Philanthropist, Arts Advocate Penny W. Stamps Dies at 74
December 13, 2018
Penny W. Stamps — a University of Michigan alumna, fierce advocate for the arts, community leader, philanthropist, design professional and former teacher — died Thursday at her home after a battle with leukemia. She was 74.
Stamps, who with her husband E. Roe Stamps created the Stamps Family Charitable Foundation, contributed significantly to U-M over the years, beginning in 1999 with funding for the Penny W. Stamps Distinguished Speaker Series.
After the Stamps family foundation granted the School of Art & Design’s most generous philanthropic gift ever in 2012, the Board of Regents renamed the school in Penny Stamps’ honor. She served as the school’s most recent commencement speaker, earning an honorary Doctor of Fine Arts degree at the 2018 spring ceremony.
“We are deeply saddened by the passing of Penny W. Stamps, a great friend of the University of Michigan and a cherished member of the Michigan Family,” President Mark Schlissel said.
“Our Penny W. Stamps School of Art and Design proudly bears her name, reflecting her unwavering support of our students and her vision for championing art and design’s power to foster creative solutions that enhance the lives of people on our campus and around the globe.”
“I will always remember Penny’s warmth and kindness, along with her devotion to helping the University of Michigan — and the world — become a better place,” Schlissel said.
In addition to the speaker series, Stamps created the Roman J. Witt Artist Residency Program in honor of her father, the Stamps Gallery on Central Campus, and Stamps Creative Work Scholarships.
In 2006, the Stamps Foundation launched its signature merit scholarship program. To date, the program has funded multiyear scholarships and fellowships for more than 1,600 students at more than 40 colleges and universities nationwide, including U-M.
Her philanthropic contributions also made possible the Stamps Auditorium on North Campus and the Stamps Student Commons at the Stephen M. Ross Academic Center.
“What’s your big idea?” Stamps asked graduates in her April commencement speech. “What are you willing to spend your moral capital, your intellectual capital, your sweat equity in pursuing outside the walls of the University of Michigan?
“You have your artistic skills; now develop your ideas, your big idea,” she said. “Imagination has no limits.”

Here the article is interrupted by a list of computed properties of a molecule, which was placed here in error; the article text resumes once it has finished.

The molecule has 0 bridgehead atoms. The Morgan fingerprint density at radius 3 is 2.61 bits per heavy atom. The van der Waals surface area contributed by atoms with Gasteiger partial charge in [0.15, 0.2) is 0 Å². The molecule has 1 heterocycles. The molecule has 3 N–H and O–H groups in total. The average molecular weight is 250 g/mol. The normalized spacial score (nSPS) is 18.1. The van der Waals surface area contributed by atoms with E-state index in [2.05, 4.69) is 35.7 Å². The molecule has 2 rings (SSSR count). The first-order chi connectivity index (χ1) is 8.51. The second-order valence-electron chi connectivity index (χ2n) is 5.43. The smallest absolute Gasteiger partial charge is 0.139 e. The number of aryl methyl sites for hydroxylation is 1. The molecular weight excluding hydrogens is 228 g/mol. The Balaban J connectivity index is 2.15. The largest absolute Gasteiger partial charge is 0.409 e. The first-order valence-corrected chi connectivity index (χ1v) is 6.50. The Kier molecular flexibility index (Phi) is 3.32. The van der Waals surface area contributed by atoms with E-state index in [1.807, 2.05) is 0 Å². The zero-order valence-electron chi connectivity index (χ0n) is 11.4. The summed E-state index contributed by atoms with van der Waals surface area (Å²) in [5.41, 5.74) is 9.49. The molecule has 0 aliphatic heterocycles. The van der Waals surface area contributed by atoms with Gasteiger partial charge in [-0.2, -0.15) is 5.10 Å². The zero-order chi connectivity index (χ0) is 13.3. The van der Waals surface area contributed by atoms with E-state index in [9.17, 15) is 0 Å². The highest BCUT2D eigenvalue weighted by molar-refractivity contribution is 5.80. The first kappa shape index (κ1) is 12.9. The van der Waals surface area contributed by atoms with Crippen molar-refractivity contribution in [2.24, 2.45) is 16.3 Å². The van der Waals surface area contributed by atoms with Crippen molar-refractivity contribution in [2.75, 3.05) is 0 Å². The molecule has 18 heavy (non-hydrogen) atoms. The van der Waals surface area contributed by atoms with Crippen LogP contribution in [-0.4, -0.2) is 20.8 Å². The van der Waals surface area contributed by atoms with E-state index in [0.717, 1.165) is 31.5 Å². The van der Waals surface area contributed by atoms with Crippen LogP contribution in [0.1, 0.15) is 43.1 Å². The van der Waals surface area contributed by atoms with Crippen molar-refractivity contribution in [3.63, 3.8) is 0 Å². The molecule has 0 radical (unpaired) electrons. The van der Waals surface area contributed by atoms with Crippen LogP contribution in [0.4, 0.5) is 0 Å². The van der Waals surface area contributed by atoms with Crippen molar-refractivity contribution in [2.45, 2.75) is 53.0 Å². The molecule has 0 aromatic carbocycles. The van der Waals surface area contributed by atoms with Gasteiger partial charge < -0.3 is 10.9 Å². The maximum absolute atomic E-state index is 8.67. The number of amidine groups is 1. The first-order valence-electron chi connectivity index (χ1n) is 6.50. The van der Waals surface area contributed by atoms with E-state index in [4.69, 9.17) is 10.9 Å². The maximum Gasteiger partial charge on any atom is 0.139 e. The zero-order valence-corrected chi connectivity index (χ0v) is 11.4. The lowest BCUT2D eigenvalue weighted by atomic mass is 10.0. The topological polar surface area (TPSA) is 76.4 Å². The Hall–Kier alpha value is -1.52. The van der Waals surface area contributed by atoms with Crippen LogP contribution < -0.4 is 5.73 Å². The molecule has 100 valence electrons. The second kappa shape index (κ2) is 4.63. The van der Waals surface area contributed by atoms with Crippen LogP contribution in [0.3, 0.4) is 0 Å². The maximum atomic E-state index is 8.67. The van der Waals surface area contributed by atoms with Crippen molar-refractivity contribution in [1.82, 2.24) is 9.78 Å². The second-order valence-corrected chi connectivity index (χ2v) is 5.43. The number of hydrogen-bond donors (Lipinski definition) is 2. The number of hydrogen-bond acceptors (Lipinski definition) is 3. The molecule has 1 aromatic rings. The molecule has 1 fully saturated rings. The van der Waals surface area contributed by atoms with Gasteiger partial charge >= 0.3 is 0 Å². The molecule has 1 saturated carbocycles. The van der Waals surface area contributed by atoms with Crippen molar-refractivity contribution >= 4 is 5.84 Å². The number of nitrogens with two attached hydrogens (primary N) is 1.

Stamps Dean Guna Nadarajan said one of his first official duties as dean was to work with Penny and E. Roe Stamps in formalizing and celebrating the naming of the school.
“It was a joyous day all around, one filled with hopes and dreams and grace,” Nadarajan said. “Penny Stamps didn't take the responsibility of her namesake lightly: the Penny W. Stamps School of Art and Design mattered to her. She was ever attentive, never prescriptive in the nurturing of the next generation of artists and designers.
“Penny was passionate about helping students across the country be the best that they could be,” Nadarajan said. “Her time, energy and commitment seemed to know no bounds. Seeing young people harness the power of higher education was a driving force in her life. She was — and is — an inspiration to me and to all."
Stamps, who grew up in Chicago and lived in Miami, earned a bachelor’s degree in design and a teaching certificate at U-M in 1966. She enjoyed a distinguished career at Herman Miller and Kaplan & Fox Inc. before heading her own residential design firm in the Boston area for 18 years.
As an alumna, Stamps co-chaired the Michigan Difference National Campaign Leadership Committee and was a deputy chair of the Victors for Michigan fundraising campaign.
She served on the President’s Advisory Group and advisory councils to the deans of the Stamps School and the School of Education. U-M recognized her in 2005 with the David B. Hermelin Award for Volunteer Leadership.
She volunteered in her community, served on numerous boards, and provided pro-bono design services and philanthropic support for animal, cultural, environmental and health-related organizations.
She helped build the Grayvik Animal Care Center at Ocean Reef and served on the Humane Society of Greater Miami board since 2011. In 2015, the Council for Advancement and Support of Education recognized the Stamps Foundation with its James L. Fisher Award for Distinguished Service to Education.
Stamps is survived by her husband of 47 years, E. Roe Stamps; her mother, Carmella A. Witt; her son, Will Stamps (India); and her daughter, Annie Stamps Ridgeway (Dustin). She also is survived by her grandchildren, Hunter and Gwyneth.
In her commencement speech, Stamps told the students that graduation was only the beginning of their “continuing education” throughout life.
“Now go out there and break the rules,” she said. “Make the world a better place for your being here. Create fantastic art. Design products which will change the way we look at the world. Dream, engage, imagine.
“Live a glorious and fantastic life, and do it with courage, grit and determination.”
By Don Jordan, U-M Office of Public Affairs. Reprinted from The University Record. Photos by Mark Gjukich Photography.